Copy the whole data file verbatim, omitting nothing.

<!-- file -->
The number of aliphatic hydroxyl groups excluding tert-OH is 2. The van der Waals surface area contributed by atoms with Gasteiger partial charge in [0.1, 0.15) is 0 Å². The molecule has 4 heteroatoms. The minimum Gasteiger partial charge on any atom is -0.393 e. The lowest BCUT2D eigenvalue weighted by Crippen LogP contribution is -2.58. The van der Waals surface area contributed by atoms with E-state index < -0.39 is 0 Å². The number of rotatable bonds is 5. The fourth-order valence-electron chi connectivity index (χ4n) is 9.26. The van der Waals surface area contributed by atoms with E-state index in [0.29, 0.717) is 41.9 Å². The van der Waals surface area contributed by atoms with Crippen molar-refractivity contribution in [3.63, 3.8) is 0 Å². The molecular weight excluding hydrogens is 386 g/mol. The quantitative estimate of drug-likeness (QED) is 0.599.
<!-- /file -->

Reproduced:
The number of aliphatic hydroxyl groups excluding tert-OH is 2. The van der Waals surface area contributed by atoms with Gasteiger partial charge in [0.1, 0.15) is 0 Å². The molecule has 4 heteroatoms. The minimum Gasteiger partial charge on any atom is -0.393 e. The lowest BCUT2D eigenvalue weighted by Crippen LogP contribution is -2.58. The van der Waals surface area contributed by atoms with E-state index < -0.39 is 0 Å². The number of rotatable bonds is 5. The fourth-order valence-electron chi connectivity index (χ4n) is 9.26. The van der Waals surface area contributed by atoms with E-state index in [0.29, 0.717) is 41.9 Å². The van der Waals surface area contributed by atoms with Crippen molar-refractivity contribution in [3.63, 3.8) is 0 Å². The molecular weight excluding hydrogens is 386 g/mol. The quantitative estimate of drug-likeness (QED) is 0.599.